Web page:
Continuous provision is the resources we offer children as part of an enabling environment, or the resources that are safe for children to explore independently. It is both these things, but it is important to remember that continuous provision is not just provision that is continually accessible; it is also a selection of resources that continue children's learning in the absence of an adult.
Effective continuous provision provides children with the opportunity to demonstrate all three characteristics of effective teaching and learning identified by the EYFS. For example, in the construction area, children may independently investigate how high they can build a tower by using wooden blocks. Trying to arrange the blocks in different ways or testing if they can add any other construction materials to their tower to make it more sturdy demonstrates aspects of both playing and exploring.
Continuous provision also enables children to return to their explorations and consolidate their learning, over the course of a day or a more extended period. When children do this, they can explore what happens to things as they change over time, and make changes to explore new ideas.
Continuous provision also allows children to make choices and initiate play without interaction with an adult.
Continuous provision is across all areas of learning.
Even with continuous provision, the practitioner’s role is crucial. It’s important our adults provide a high-quality environment but also support your children’s ability to interact with the resources. When children engage with continuous provision, staff make careful observations. This is especially important, as observations should then determine how the environment is enhanced at a later stage. Creating a well-oiled environment also means that practitioners need to establish rules, boundaries and behavioural expectations. Children need to be clear about the rules and what’s expected, they will then be able to carry out their explorations with an increased sense of confidence. If children do not know their boundaries, then they will often return to ‘familiar’ play, which is less challenging.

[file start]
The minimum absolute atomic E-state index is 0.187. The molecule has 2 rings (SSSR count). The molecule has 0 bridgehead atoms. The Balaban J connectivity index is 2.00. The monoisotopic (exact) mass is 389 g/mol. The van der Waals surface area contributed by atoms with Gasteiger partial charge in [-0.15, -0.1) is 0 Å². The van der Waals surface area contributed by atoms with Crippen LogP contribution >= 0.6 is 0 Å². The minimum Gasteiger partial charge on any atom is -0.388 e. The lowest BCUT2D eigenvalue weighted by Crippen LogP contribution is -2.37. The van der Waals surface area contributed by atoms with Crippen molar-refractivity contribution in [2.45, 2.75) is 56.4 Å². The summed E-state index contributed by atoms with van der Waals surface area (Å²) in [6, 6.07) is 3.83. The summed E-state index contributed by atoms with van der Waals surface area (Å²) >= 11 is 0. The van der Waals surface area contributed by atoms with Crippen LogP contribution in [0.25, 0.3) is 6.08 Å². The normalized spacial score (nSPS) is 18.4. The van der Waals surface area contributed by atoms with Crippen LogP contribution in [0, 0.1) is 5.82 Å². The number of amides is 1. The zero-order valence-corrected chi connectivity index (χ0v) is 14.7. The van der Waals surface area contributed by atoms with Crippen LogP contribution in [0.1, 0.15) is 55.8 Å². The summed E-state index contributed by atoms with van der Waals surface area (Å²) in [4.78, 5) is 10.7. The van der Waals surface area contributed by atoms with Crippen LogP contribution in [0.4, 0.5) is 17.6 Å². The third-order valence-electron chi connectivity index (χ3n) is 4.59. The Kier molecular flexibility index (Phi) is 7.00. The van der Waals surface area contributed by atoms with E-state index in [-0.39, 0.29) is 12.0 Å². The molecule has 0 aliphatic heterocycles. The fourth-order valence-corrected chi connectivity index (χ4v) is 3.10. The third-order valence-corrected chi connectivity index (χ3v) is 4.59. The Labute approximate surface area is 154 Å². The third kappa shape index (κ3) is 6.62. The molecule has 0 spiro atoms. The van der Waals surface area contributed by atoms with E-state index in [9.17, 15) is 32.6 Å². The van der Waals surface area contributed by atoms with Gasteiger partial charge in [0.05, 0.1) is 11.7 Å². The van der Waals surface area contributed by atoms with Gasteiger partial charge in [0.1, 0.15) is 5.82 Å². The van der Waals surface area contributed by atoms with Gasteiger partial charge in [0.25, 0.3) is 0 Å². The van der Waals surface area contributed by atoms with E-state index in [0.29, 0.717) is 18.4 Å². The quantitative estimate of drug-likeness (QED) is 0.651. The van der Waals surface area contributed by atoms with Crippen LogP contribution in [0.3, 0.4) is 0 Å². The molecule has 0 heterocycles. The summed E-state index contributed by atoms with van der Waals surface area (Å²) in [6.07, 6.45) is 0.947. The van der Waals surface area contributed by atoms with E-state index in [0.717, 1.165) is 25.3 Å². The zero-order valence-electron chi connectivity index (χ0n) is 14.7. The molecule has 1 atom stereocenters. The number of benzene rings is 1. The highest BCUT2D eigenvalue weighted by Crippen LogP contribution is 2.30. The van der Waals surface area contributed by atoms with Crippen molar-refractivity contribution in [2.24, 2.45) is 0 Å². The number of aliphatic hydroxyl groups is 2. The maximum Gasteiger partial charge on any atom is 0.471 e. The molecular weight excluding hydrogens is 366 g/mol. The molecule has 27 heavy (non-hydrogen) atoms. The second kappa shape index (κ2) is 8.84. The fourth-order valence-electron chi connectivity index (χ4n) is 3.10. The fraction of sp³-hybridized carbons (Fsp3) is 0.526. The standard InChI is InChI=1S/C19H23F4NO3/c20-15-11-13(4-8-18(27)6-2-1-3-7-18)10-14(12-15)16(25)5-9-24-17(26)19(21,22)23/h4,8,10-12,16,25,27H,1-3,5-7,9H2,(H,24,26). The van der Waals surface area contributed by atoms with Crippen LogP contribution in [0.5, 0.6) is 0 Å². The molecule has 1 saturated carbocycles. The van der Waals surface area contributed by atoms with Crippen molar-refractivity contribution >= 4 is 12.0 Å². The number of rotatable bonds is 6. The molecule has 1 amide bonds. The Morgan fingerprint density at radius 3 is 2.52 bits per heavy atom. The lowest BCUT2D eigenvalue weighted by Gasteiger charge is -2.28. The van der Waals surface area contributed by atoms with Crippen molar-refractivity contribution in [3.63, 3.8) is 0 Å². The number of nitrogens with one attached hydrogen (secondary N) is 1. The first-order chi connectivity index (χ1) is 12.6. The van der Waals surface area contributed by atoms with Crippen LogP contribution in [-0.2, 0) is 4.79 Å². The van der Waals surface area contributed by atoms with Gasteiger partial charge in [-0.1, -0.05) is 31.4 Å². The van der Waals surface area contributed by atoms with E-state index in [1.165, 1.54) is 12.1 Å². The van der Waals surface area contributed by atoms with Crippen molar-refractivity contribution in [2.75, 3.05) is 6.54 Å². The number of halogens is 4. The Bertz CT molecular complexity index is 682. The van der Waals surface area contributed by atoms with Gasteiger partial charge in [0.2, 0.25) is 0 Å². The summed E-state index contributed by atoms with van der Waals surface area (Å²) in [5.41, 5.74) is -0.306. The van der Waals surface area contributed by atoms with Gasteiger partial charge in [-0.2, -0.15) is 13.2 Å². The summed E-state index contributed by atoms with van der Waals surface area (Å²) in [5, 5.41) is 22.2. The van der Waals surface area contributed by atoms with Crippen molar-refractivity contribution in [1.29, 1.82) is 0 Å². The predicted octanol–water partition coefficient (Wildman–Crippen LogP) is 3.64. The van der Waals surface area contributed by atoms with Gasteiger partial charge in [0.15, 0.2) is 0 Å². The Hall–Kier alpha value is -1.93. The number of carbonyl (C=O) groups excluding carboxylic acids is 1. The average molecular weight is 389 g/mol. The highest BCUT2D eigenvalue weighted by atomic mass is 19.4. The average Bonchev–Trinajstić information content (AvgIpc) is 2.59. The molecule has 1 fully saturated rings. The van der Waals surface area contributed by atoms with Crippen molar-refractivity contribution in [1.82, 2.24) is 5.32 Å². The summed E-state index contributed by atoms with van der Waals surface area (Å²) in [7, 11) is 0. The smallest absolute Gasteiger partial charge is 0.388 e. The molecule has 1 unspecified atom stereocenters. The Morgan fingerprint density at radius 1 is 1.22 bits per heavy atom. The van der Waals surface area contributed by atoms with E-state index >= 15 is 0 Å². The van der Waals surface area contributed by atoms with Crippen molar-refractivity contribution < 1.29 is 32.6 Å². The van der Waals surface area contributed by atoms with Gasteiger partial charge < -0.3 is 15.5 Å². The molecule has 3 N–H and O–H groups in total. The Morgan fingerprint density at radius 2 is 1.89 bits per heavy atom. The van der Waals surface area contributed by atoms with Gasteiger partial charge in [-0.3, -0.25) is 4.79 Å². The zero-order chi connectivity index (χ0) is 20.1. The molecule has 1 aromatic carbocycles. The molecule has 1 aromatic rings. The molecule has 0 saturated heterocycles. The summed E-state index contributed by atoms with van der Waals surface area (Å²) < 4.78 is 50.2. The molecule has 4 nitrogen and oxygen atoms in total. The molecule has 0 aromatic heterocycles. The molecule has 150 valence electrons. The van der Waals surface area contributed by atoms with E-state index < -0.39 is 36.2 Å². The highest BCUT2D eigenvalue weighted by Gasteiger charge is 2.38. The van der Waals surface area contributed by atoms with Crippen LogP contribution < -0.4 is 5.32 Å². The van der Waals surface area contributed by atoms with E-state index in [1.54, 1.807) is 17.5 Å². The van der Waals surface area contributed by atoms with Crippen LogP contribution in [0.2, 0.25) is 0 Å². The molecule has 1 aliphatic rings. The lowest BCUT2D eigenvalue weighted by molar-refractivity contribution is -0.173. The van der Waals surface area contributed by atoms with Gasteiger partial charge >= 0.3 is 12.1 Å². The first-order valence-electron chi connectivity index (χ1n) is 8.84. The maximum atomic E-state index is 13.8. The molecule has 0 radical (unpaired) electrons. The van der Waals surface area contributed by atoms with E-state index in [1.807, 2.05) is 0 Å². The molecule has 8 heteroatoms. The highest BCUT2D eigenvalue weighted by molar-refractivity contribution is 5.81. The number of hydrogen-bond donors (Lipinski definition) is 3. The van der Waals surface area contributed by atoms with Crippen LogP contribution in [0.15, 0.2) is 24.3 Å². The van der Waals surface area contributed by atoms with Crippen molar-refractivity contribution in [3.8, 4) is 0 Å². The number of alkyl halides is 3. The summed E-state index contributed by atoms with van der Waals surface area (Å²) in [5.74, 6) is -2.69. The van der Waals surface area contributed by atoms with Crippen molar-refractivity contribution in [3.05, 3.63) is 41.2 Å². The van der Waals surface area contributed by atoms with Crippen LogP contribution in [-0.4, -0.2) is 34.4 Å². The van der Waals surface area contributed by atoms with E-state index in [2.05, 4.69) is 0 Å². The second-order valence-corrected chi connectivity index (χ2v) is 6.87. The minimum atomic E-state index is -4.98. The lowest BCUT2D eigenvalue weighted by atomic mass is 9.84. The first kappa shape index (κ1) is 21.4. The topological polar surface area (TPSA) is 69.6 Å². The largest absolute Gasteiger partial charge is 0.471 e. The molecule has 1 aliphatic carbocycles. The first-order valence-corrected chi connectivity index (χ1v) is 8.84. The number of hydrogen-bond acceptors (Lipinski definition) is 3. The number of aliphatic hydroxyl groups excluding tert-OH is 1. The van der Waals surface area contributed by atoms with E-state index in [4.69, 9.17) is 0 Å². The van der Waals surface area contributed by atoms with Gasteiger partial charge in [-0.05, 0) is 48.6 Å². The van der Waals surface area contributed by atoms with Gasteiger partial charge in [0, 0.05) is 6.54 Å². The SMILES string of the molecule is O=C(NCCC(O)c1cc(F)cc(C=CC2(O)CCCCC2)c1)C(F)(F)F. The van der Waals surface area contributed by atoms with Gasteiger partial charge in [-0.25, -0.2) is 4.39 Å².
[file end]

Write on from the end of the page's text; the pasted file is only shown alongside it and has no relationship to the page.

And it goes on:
Staff also play alongside the children. This helps to model language and ideas and will strengthen your relationship with the children you teach. It also gives you opportunity to ask questions and make suggestions, extending the children’s learning even further.
Observing children within the areas of continuous provision is a crucial part of the adults role. Through observations, they identify typical behaviours, interests and patterns of children’s learning and development, which will have an impact on what they plan next.